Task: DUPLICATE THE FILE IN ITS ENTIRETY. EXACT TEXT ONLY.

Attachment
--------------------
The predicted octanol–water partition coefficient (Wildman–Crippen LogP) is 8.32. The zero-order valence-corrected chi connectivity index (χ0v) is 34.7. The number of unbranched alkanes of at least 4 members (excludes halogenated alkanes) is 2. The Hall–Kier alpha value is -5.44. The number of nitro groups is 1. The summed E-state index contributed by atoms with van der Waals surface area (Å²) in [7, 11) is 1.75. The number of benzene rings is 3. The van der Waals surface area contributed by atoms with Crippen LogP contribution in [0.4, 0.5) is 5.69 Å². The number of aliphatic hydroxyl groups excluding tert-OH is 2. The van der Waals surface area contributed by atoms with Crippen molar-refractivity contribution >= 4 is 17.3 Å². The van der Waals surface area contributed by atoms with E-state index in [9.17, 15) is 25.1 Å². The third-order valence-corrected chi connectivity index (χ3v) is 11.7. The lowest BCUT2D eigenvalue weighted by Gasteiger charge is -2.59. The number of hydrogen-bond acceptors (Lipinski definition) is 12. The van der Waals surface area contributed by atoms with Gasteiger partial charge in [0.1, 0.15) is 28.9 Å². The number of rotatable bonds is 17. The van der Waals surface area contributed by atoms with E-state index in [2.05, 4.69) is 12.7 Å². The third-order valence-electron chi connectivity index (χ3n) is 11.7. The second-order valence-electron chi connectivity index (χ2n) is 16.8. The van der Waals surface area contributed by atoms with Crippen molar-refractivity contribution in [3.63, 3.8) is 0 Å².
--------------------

The predicted octanol–water partition coefficient (Wildman–Crippen LogP) is 8.32. The zero-order valence-corrected chi connectivity index (χ0v) is 34.7. The number of unbranched alkanes of at least 4 members (excludes halogenated alkanes) is 2. The Hall–Kier alpha value is -5.44. The number of nitro groups is 1. The summed E-state index contributed by atoms with van der Waals surface area (Å²) in [7, 11) is 1.75. The number of benzene rings is 3. The van der Waals surface area contributed by atoms with Crippen LogP contribution in [0.4, 0.5) is 5.69 Å². The number of aliphatic hydroxyl groups excluding tert-OH is 2. The van der Waals surface area contributed by atoms with Crippen molar-refractivity contribution >= 4 is 17.3 Å². The van der Waals surface area contributed by atoms with E-state index in [9.17, 15) is 25.1 Å². The third-order valence-corrected chi connectivity index (χ3v) is 11.7. The lowest BCUT2D eigenvalue weighted by Gasteiger charge is -2.59. The number of hydrogen-bond acceptors (Lipinski definition) is 12. The van der Waals surface area contributed by atoms with Gasteiger partial charge in [0.1, 0.15) is 28.9 Å². The number of rotatable bonds is 17. The van der Waals surface area contributed by atoms with E-state index in [2.05, 4.69) is 12.7 Å². The third-order valence-electron chi connectivity index (χ3n) is 11.7. The second-order valence-electron chi connectivity index (χ2n) is 16.8. The van der Waals surface area contributed by atoms with Crippen molar-refractivity contribution in [3.63, 3.8) is 0 Å².